Canberra Fathers and Children Services Inc v Michael Watson  ACAT 74 (29 October 2010)
The ACT Civil and Administrative Tribunal has found that an eviction from social housing that would result in homelessness is a breach of the right to be free from unlawful or arbitrary interference with the home.
Canberra Fathers & Children Services Inc (‘CANFaCS’) provides crisis accommodation and support for fathers and their children. CANFaCS provided crisis accommodation to Mr Watson and his three sons (then aged 13, 15 and 17) under an occupancy agreement in June 2007.
Since being provided with this accommodation, Mr Watson had attempted to find alternate accommodation, but he was unable to obtain private rental accommodation due to his family situation and income level. If he was evicted from the premises he and his family would again be homeless. Mr Watson was employed full time and his sons were receiving Centrelink benefits. Mr Watson had, with the assistance of CANFaCS, applied for public housing and had been assessed as eligible in mid 2007, but by late 2008 he was no longer eligible for early allocation of housing because the household income was above the threshold. As a result, Mr Watson was on the standard waiting list, and would not receive an offer of housing for a year or more. Largely because of this, Mr Watson remained in occupation of the premises and, in November 2009 CANFaCS wrote to Mr Watson requiring him to vacate the premises. This letter noted that:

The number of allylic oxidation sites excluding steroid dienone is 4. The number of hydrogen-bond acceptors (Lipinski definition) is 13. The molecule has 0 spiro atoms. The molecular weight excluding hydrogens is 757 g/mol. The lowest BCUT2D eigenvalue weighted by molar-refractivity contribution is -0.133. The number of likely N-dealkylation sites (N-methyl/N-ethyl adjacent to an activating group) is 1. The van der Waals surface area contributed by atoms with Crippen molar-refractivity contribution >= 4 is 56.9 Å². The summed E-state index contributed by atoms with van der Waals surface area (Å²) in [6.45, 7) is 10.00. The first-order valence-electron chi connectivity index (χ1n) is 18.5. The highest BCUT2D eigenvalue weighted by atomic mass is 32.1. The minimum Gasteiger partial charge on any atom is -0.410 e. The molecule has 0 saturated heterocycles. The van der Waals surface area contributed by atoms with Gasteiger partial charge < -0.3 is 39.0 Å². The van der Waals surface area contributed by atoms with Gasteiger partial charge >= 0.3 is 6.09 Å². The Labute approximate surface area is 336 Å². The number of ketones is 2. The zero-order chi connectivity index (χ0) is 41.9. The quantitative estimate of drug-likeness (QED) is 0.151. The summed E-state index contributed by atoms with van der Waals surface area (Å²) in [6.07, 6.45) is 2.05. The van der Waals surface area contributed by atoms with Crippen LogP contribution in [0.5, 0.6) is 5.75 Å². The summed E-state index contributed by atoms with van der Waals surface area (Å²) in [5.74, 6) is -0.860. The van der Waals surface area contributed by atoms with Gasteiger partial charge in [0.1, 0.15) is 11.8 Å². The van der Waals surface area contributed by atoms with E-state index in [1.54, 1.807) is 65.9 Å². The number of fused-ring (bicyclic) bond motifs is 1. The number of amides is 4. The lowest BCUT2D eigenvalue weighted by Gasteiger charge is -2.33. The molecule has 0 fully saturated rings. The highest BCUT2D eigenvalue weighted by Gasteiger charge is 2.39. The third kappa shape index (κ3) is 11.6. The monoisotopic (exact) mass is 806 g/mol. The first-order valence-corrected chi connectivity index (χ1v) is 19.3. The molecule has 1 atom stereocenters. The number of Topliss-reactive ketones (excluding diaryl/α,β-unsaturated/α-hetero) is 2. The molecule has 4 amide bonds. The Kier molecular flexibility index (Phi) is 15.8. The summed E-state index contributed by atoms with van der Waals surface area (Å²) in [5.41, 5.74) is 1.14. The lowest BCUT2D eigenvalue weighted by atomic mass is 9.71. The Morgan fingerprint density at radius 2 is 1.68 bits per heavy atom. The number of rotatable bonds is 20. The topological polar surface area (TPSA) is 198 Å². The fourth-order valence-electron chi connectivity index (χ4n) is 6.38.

- the premises are now needed for families experiencing housing difficulties;
- the decision to terminate was by way of exercising an option under the occupancy agreement; and
- there was a possibility of extending the notice period should Mr Watson not be able to find alternate accommodation.
CANFaCS applied to the ACT Civil and Administrative Tribunal for a termination and possession order.
On the threshold question of jurisdiction, ACAT is a public authority and is required to give proper consideration to any relevant human rights (see s 40 of the Human Rights Act 2004 (ACT)). In this context, that obligation required ACAT to consider the circumstances to determine whether any aspect of the conduct of CANFaCS, especially the giving of the notice to vacate, engages or enlivens any aspect of the human rights of Mr Watson, as set out in the Human Rights Act 2004. If this is so, then the Tribunal will assess whether such conduct has adversely impacted on those rights, that is, whether CANFaCS, as a public authority, has acted in a way that is incompatible with a human right or failed to give proper consideration to a relevant human right in making a decision, and thus unlawfully.
ACAT found that the issuing of the notice was lawful under the relevant terms of the Residential Tenancies Act 1997 (ACT), so the question before it, was whether the issuing of the notice engaged and ‘adversely impacted’ Mr Watson’s human rights, including the right to the protection of the family and children (HRA s 11) and the right not to have one’s privacy, family, home or correspondence interfered with unlawfully or arbitrarily (HRA s 12).